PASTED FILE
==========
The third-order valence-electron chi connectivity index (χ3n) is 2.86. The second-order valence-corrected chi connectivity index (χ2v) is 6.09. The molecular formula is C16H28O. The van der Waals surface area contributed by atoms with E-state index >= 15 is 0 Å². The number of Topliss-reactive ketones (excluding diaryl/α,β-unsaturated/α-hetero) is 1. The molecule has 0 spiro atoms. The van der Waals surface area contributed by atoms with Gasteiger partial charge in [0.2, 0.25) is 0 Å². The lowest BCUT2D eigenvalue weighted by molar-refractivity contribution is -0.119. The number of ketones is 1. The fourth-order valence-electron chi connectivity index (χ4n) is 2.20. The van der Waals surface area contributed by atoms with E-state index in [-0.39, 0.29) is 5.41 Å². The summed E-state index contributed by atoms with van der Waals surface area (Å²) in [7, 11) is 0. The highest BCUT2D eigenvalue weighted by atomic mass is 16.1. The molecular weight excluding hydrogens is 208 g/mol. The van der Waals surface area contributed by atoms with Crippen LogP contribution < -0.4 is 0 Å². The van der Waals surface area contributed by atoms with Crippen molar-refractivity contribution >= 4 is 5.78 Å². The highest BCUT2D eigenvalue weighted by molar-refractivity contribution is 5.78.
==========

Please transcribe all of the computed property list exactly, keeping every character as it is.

The third-order valence-electron chi connectivity index (χ3n) is 2.86. The second-order valence-corrected chi connectivity index (χ2v) is 6.09. The molecular formula is C16H28O. The van der Waals surface area contributed by atoms with E-state index >= 15 is 0 Å². The number of Topliss-reactive ketones (excluding diaryl/α,β-unsaturated/α-hetero) is 1. The molecule has 0 spiro atoms. The van der Waals surface area contributed by atoms with Gasteiger partial charge in [0.2, 0.25) is 0 Å². The lowest BCUT2D eigenvalue weighted by molar-refractivity contribution is -0.119. The number of ketones is 1. The fourth-order valence-electron chi connectivity index (χ4n) is 2.20. The van der Waals surface area contributed by atoms with E-state index in [-0.39, 0.29) is 5.41 Å². The summed E-state index contributed by atoms with van der Waals surface area (Å²) in [7, 11) is 0. The highest BCUT2D eigenvalue weighted by atomic mass is 16.1. The molecular weight excluding hydrogens is 208 g/mol. The van der Waals surface area contributed by atoms with Crippen LogP contribution < -0.4 is 0 Å². The van der Waals surface area contributed by atoms with Crippen molar-refractivity contribution >= 4 is 5.78 Å². The highest BCUT2D eigenvalue weighted by molar-refractivity contribution is 5.78.